I'm trying to link grants, but the system doesn't show any! How do I see the DOE program offices?
In the grants search filter, be sure to select "linked to" → "Anyone".
How do I link my publications to non-DOE funding?
The Lab is only required by the DOE to link pubs to it own program offices, therefore, we have only populated DOE program offices into the system. You will find other funders in the system that were put there by other campuses (this system is shared with all the UC campuses), but you are under no obligation to do anything with those. If you want to link to a finding source not listed (for example, if you want to generate reports for such funders), we can add it for you (contact email@example.com), but that would be for your own convenience; the Lab doesn't do anything with non-DOE funding data.
Will the system assign LBNL Numbers?
Not presently. If you need an LBNL number, email firstname.lastname@example.org or fill out this form and we will manually generate one for you and mail it back. You will have to edit the record you have just created and paste it in. We will continue to work with the vendor to see if we can make this work better. If so, we will back-annotated LBNL numbers when that functionality becomes available.
How is publishing a report into the current system different from the old?
Under the old system ("reports coordination"), you entered metadata about a report and uploaded the file to the reports coordination system, and received back an LBNL report number. Publication of the report aside from submitting it to repcoor was rather informal: you put it on a server where people could access it. The repcoor system also forwarded the work to OSTI's PAGES
system, where people could find and read it.
Under the new system, it's really not very different. You enter metadata about a report and upload the file to the new publications.lbl.gov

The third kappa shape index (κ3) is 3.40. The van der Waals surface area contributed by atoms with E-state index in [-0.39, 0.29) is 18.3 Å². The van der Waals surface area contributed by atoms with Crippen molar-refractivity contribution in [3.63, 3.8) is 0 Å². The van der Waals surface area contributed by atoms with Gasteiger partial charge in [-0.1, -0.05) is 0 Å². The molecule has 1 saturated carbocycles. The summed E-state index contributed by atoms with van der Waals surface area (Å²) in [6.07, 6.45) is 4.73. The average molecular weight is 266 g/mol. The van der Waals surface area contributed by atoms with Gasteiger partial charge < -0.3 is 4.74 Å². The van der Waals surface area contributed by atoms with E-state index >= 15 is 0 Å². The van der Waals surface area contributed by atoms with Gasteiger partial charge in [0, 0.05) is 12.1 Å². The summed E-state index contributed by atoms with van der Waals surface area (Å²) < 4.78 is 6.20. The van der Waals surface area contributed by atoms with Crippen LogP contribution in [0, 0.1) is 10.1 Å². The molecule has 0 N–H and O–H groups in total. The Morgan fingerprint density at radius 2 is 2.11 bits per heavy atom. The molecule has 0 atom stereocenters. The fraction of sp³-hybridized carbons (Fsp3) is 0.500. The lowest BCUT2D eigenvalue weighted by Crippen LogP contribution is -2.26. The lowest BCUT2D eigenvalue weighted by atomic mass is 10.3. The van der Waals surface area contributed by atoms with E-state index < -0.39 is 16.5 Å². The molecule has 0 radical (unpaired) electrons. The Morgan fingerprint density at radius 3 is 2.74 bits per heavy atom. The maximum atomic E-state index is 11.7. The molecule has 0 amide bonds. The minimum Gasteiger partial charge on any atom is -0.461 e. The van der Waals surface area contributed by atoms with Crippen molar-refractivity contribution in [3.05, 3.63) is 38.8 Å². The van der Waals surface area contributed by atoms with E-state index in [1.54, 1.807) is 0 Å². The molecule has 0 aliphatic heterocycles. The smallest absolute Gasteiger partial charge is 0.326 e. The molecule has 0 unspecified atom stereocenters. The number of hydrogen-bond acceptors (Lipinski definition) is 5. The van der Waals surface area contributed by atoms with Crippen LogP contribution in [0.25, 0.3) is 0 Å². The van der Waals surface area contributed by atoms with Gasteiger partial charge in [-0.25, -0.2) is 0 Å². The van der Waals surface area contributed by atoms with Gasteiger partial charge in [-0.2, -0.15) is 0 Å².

system. Again, you can "publish" the report on an LBL site however you might normally do, but the system will forward to OSTI's PAGES
as well as the UC's eScholarship
In short, if you create the record in the new system including the funding info and the report full text itself, you're all set -- you have published for all intents and purposes.
There is very little difference between the old and new system for reports, except for the fact that we do not generate report numbers. For proof of the work having been "published", its presence in the system is adequate. For a unique identifier with which you can refer to the report, there are a few options. Probably the very best is a DOI. Reports uploaded to the new system will not receive DOIs immediately, but when they appear on PAGES
, they will
have DOIs, and you can use that one for tracking purposes. Similarly, when the work appears in eScholarship
, it will receive something called an ARK (Archival Resarch Key). DOIs and ARKs are great because they are unique within and without of the lab, and anyone can go to dxdoi.org
and find the work immediately.
An alternative for tracking papers, perhaps best for internal purposes only is to use the record number in the new database system. This is a six digit ID in the url of the object when you are viewing it in the system. This number can also be found when viewing the item on eScholarship.org as the "local identifier."
How does entering a report differ from entering a journal article?
Fundamentally, there is not much difference, except for the fact that the system is likely to find your published journal articles on its own, so you can simply claim them. Reports, on the other hand, are unlikely to appear on external databases, so are not "out there" to be found. Because of this, you will have to enter reports manually, by choosing "add a new publication" under the Menu -> Publications tab. You can add a journal article this way, as well, but to do so is probably just creating extra work for yourself, as the journal article will likely be found sooner or later. However, for journals articles that have been published for some time and are not being found by the system for some reasons, you are certainly encouraged to add them manually as you would a report.
Will publications be migrated from the old system?
Publications from the old system have been imported into the new. You do not need to do anything in the new system with papers you have also submitted to the old publications.lbl.gov – if those records were complete, they were sent to OSTI and they are already compliant.
However, you will probably want to claim such work in the new system once the old records have been imported, so that your profile will be complete for the purpose of the on-line public profiles. You don't need to provide the funding and full text link/pdf again. That should be taken care of.